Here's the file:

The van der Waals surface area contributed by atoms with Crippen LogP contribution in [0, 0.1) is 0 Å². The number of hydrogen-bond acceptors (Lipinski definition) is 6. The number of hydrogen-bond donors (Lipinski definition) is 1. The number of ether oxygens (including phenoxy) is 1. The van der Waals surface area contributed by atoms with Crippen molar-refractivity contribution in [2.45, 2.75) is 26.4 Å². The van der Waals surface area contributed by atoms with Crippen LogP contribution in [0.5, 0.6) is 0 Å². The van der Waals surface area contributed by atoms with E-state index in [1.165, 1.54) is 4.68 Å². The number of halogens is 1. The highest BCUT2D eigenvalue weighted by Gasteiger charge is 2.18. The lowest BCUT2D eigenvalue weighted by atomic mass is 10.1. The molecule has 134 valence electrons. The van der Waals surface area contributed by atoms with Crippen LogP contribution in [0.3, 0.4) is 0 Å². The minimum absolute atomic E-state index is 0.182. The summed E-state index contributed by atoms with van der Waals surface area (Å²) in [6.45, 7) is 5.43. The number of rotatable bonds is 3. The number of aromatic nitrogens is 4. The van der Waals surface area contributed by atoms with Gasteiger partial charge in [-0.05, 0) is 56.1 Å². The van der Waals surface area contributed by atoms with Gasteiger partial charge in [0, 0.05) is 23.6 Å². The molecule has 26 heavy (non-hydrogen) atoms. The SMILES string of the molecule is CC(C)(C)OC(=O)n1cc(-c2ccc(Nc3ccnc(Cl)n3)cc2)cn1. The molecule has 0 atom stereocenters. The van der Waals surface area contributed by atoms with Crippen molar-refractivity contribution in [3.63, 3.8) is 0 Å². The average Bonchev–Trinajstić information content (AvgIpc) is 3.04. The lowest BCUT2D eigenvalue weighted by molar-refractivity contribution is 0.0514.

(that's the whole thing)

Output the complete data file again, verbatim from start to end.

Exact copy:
The van der Waals surface area contributed by atoms with Crippen LogP contribution in [0, 0.1) is 0 Å². The number of hydrogen-bond acceptors (Lipinski definition) is 6. The number of hydrogen-bond donors (Lipinski definition) is 1. The number of ether oxygens (including phenoxy) is 1. The van der Waals surface area contributed by atoms with Crippen molar-refractivity contribution in [2.45, 2.75) is 26.4 Å². The van der Waals surface area contributed by atoms with Crippen LogP contribution in [0.5, 0.6) is 0 Å². The van der Waals surface area contributed by atoms with E-state index in [1.165, 1.54) is 4.68 Å². The number of halogens is 1. The highest BCUT2D eigenvalue weighted by Gasteiger charge is 2.18. The lowest BCUT2D eigenvalue weighted by atomic mass is 10.1. The molecule has 134 valence electrons. The van der Waals surface area contributed by atoms with Crippen LogP contribution in [0.3, 0.4) is 0 Å². The minimum absolute atomic E-state index is 0.182. The summed E-state index contributed by atoms with van der Waals surface area (Å²) in [6.45, 7) is 5.43. The number of rotatable bonds is 3. The number of aromatic nitrogens is 4. The van der Waals surface area contributed by atoms with Gasteiger partial charge in [-0.05, 0) is 56.1 Å². The van der Waals surface area contributed by atoms with Gasteiger partial charge in [0, 0.05) is 23.6 Å². The molecule has 26 heavy (non-hydrogen) atoms. The SMILES string of the molecule is CC(C)(C)OC(=O)n1cc(-c2ccc(Nc3ccnc(Cl)n3)cc2)cn1. The molecule has 0 atom stereocenters. The van der Waals surface area contributed by atoms with Crippen molar-refractivity contribution in [3.63, 3.8) is 0 Å². The average Bonchev–Trinajstić information content (AvgIpc) is 3.04. The lowest BCUT2D eigenvalue weighted by molar-refractivity contribution is 0.0514.